Working with smooths Smooth collie - he is one of the lowest in sociability and curiosity?

Smooth collie - he is one of the lowest in sociability and curiosity?

JT: I didn't quite now where to make the topic under, but hopefully this the right place. Today I read quite an interesting article about "Dogs bred for looks lose mental bite". Here is the article to read, I recommend to pay attention to couple of the last rows. THE desire of pet owners for attractive-looking dogs has eroded the mental agility and alertness of the working breeds from which they are descended, researchers have suggested. Only a century ago, guard dogs had to protect houses or livestock, and gun dogs needed to find and pick up dead birds to justify their upkeep. Now, however, their descendants are merely required to look attractive. The behaviour expected of them is to be friendly and docile at home, rather than alert and aggressive outside. Scientists in Sweden have found strong evidence that breeding modern dogs for their appearance has led to a decline in intelligence. A separate group of researchers from Lincoln University is to investigate whether this is linked to the dogs loss of a working role. Pilot studies suggest so-called working breeds perform particularly badly in tests of attentiveness and responsiveness. Kenth Svartberg, author of the Swedish research, said the changes in intelligence had happened over just a few generations. Modern breeding practices are affecting the behaviour and mental abilities of pedigree breeds as well as their physical features, he said. Researchers believe too many breeders are now concentrating on outward aspects and ignoring the mental qualities of dogs to appeal to modern pet owners and the dog shows that dictate the characteristics of pure breeds. The trend has been exacerbated by inbreeding. Pedigree bulldogs, for example, often have genetic defects that lead to skin and coat problems, breathing disorders, joint problems and cleft palates. Svartberg, who carried out his research at Stockholm University, gave 10 tests to 13,000 dogs to rate 31 breeds on characteristics such as sociability and curiosity. He found that, in general, animals that were bred for appearance, and especially for shows, displayed reduced levels of all these qualities. The worst affected breeds included smooth collies and rhodesian ridgebacks. These showed low interest in exercises to test their curiosity and sociability and were also likely to walk away from a strange object. Svartberg found there were also variations within breeds according to what the particular dogs had been bred for. He said attractive appearance was often linked with introversion and a boring personality. Perhaps the genes behind attractive looks could also be closely linked [on the same chromosome] to those that cause fearfulness, he said. You can find the article in here Firstly I was guite a suprised that a smooth collie has been labeled as a "one of the dogs who's characteristics is low such as in sociability and curiosity"! What do you think? I have to say that I don't agree with that at all. I wonder who were these dogs who were tested to get such a result. On the contrary my smoothie is very sociable (with people, other dogs, etc) and curious dog (sometimes even too curious).. so I really think the article does unjustice to our smoothies! Well the article is something to think about ...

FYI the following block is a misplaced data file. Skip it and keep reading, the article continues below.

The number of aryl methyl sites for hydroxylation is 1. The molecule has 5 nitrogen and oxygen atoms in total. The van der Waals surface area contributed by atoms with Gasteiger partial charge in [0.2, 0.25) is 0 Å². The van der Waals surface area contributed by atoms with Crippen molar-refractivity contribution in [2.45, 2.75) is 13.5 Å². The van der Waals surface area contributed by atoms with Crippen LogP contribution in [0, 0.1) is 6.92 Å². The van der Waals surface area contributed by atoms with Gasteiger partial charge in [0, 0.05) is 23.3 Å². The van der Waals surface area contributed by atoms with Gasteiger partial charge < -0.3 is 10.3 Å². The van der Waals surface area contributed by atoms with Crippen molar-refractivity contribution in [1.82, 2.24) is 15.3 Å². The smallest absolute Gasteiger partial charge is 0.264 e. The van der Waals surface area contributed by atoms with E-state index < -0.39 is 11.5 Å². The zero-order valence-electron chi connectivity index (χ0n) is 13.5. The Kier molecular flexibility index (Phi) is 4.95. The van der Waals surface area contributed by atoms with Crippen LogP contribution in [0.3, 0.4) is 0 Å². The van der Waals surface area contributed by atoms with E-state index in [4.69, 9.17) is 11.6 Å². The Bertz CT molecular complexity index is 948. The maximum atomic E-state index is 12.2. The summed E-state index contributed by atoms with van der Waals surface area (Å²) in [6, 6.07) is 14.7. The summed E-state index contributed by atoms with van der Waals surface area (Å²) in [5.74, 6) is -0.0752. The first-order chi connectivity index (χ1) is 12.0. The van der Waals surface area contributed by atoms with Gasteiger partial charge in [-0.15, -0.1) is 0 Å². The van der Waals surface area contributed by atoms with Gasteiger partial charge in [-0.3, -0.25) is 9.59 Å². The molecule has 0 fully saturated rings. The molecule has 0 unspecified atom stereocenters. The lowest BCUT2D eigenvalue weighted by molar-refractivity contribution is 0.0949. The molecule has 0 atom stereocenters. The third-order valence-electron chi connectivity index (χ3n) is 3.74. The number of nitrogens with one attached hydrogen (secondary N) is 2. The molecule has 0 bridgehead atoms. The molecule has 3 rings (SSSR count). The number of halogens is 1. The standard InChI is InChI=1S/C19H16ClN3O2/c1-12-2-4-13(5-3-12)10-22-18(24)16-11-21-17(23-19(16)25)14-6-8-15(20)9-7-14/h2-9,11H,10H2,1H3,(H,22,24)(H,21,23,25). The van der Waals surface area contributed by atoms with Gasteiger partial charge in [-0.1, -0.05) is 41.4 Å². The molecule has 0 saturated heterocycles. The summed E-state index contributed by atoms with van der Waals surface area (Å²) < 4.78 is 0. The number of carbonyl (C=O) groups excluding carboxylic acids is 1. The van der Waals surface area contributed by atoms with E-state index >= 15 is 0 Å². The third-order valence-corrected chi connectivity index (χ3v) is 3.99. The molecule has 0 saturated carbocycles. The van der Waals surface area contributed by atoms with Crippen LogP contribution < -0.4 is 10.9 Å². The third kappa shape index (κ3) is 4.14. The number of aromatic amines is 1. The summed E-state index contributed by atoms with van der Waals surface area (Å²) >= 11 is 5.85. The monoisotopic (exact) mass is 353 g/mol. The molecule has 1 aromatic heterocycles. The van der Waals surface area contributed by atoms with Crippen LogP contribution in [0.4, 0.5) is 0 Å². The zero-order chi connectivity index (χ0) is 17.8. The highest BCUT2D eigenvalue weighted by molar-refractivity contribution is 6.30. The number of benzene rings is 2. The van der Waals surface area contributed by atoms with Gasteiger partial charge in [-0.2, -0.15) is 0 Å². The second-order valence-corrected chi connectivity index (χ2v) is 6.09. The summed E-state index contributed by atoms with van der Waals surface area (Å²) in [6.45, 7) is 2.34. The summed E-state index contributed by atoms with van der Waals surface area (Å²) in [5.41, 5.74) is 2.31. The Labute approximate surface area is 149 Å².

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Mabinogion: 1 reed that to in dutch ,well i dont know who the collies are they testet ,they did not test out dogs they put there noses into everything and are sitting in front of looking to new things

Glenmorangie: Hello, Thank you very much :-)) I am just preparing my "counter-attack"..... I need to know the exact conditions to obtain the "Sweden Champion" title. Many thanks in advance, Françoise

Duna: JT wrote: I wonder who were these dogs who were tested to get such a result. ...and what kind of test it was?

Jack Mack: I read about this in articles following BBC news. I wondered why no smooth people ever investigated about this or had an answer! These tests were done from 1997 to 2000 and as far as I know already published in 2003. Probably nor for a wide public. Now with the BBC news everybody read it but still no outcry...... I wanted to write an article in our smooth collie magazine and did some research also on Kenth Svartbergs homepage. I felt it strange that especially in Sweden with their mentaltests should be such a population of smooth collies with bad temperament. Svartberg said he tested about 40 individuals of every breed. 40 smooth collies with bad temperament........ Only with the help of Jeanette there is now an answer but it is not very satifying: These collies were rough and not smooth collies Svartberg said it was not possible to change it.......... So, do we now have to live with it????

OneWay's: Svartberg hade written smooth collie instead of rough collie, and he couldn't change that. Jolanda, interesting to se yor dogs at the swedishtests... MH & MT, it's not that easy that you think.